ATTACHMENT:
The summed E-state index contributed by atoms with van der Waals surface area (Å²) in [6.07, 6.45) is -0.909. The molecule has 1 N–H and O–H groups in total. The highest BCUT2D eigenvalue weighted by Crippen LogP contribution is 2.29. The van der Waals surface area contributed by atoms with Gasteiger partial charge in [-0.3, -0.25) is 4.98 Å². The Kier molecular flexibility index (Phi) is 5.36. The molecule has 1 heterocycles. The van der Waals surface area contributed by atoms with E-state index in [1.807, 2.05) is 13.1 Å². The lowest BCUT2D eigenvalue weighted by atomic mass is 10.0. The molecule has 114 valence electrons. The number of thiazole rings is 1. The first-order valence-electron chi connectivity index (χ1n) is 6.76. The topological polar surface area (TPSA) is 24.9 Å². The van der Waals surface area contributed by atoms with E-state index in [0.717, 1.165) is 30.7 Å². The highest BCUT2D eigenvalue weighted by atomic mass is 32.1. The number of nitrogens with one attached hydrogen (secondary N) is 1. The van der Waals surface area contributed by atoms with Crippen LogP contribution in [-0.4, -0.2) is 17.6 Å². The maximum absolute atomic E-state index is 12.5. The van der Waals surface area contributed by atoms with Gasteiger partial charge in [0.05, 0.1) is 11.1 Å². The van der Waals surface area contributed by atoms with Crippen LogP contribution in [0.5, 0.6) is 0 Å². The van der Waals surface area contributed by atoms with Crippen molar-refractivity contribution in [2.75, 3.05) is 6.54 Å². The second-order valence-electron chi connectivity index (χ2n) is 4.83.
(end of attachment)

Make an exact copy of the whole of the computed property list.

The summed E-state index contributed by atoms with van der Waals surface area (Å²) in [6.07, 6.45) is -0.909. The molecule has 1 N–H and O–H groups in total. The highest BCUT2D eigenvalue weighted by Crippen LogP contribution is 2.29. The van der Waals surface area contributed by atoms with Gasteiger partial charge in [-0.3, -0.25) is 4.98 Å². The Kier molecular flexibility index (Phi) is 5.36. The molecule has 1 heterocycles. The van der Waals surface area contributed by atoms with E-state index in [1.807, 2.05) is 13.1 Å². The lowest BCUT2D eigenvalue weighted by atomic mass is 10.0. The molecule has 114 valence electrons. The number of thiazole rings is 1. The first-order valence-electron chi connectivity index (χ1n) is 6.76. The topological polar surface area (TPSA) is 24.9 Å². The van der Waals surface area contributed by atoms with E-state index in [0.717, 1.165) is 30.7 Å². The highest BCUT2D eigenvalue weighted by atomic mass is 32.1. The number of nitrogens with one attached hydrogen (secondary N) is 1. The van der Waals surface area contributed by atoms with Crippen LogP contribution in [-0.4, -0.2) is 17.6 Å². The maximum absolute atomic E-state index is 12.5. The van der Waals surface area contributed by atoms with Gasteiger partial charge in [0.05, 0.1) is 11.1 Å². The van der Waals surface area contributed by atoms with Crippen LogP contribution in [0.5, 0.6) is 0 Å². The van der Waals surface area contributed by atoms with Crippen molar-refractivity contribution in [2.75, 3.05) is 6.54 Å². The second-order valence-electron chi connectivity index (χ2n) is 4.83.